At 91, Dr Lawrence Bannister talks about his life as a doctor, author and artist. (Pictures by Gercine Carter.)
- BEC: Low productivity is everyone’s problem Read More
- TOURISM MATTERS: Tourism is the answer to problems Read More
- Easy wins for White, Skeete Read More
- Bayley’s triple champs Read More
- DEAR CHRISTINE: All I get now is a toot of his horn Read More
- All statistics not partisan, Mr Minister Read More
- 20 years for Strictly Latin Read More
ESCAPING FROM THE HEAT of the afternoon sun, Lawrence “Lance” Bannister heads for his sprawling garden and finding a shady spot, reclines on a freshly-painted bench, and literally becomes the master of all he is surveying.
Before him lies a vista of art and colour – large, magnificent sculptures positioned everywhere in the fun garden he created on his one-acre property.
There are carousels for the delight of children, metal horses standing majestically; a gigantic, bright yellow butterfly whose wings no longer flap, an impressive sunflower hard in texture, delicate in design – all created from the discarded vehicle parts which Bannister has been transforming into iron art and sculpture for decades.
Through this hobby, the 91-year-old doctor introduced Barbadians to the concept of recycling.
Bannister returned to Barbados in the 1950s from Jamaica, where he had studied and done his medical internship, to find there was a lot of discarded metal garbage strewn around the island.
Armed with his knowledge of anatomy he decided to collect the old car parts and other pieces of metal to start a hobby, drawing on the creative talent he is sure he inherited from his father.
Dr Lawrence Bannister pausing to admire this masterpiece of a dinosaur he created in his Iron Garden.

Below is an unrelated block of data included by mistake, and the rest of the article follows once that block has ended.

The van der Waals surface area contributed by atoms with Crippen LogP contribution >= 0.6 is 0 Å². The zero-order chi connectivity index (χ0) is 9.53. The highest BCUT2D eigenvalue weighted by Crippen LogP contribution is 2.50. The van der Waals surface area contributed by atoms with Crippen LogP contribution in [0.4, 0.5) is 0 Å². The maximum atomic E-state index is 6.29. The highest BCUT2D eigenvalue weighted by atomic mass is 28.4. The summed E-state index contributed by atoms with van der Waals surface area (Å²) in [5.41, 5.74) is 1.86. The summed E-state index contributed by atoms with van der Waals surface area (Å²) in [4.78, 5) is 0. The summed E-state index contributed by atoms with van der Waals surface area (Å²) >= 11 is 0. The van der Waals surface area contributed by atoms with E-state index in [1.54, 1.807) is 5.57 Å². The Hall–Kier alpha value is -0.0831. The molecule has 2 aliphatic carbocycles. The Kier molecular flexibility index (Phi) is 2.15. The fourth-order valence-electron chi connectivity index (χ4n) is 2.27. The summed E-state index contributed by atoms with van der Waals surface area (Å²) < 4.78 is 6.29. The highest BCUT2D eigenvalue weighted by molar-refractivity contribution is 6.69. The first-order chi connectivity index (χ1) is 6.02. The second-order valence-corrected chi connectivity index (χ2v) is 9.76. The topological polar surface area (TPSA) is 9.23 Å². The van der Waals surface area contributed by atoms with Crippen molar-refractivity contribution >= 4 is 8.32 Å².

One of his sculptures was once on show at the regional arts festival CARIFESTA in Trinidad; some pieces went on display at The Village of Hope set up by the late Dr Colin Hudson during the United Nations Climate Conference on Small Island Developing States in 1994. His NIFCA gold award-winning horses – now showing signs of exposure to the elements in his Iron Garden – were selected for the festival’s exhibition.
Hundreds of visitors, many of them schoolchildren, have passed through the Iron Garden at Perry Gap, Roebuck Street. Looking at some sculptures, you realise they have already seen their better days and are showing signs of rusting, while others remain functional and in good condition. Nonetheless, there is no letting up for Bannister, who is always dreaming up a design for his next piece.
Metal art is not all that occupies his time, though. Over the last ten years he has been reaping success with his writing, taking the Prime Minister’s Award for Talking Tree, a genealogical and autobiographical exposé of his extended Jordan family.
Moonlight Songs Of Barbados is his collection of children’s songs and rhymes from the 1920s, while guests at social gatherings have been entertained with his poetry readings.
Writing allows him to give expression to his training in the classics at Codrington College, so typical of Harrisonians of his day. He studied Latin and Greek but chose to fulfil the wishes of his planter father, who was also a bookkeeper, and became a doctor.
Like the children who take a ride in his Iron Garden, Dr Lawrence Bannister takes a ride on one of his carousels.
“Before I could speak, my father said, ‘My son is going to be a doctor’ and without qualification in the sciences so necessary for modern aspirants to the medical profession, Bannister made it to the Mona Campus of the University of the West Indies and successfully completed medical studies.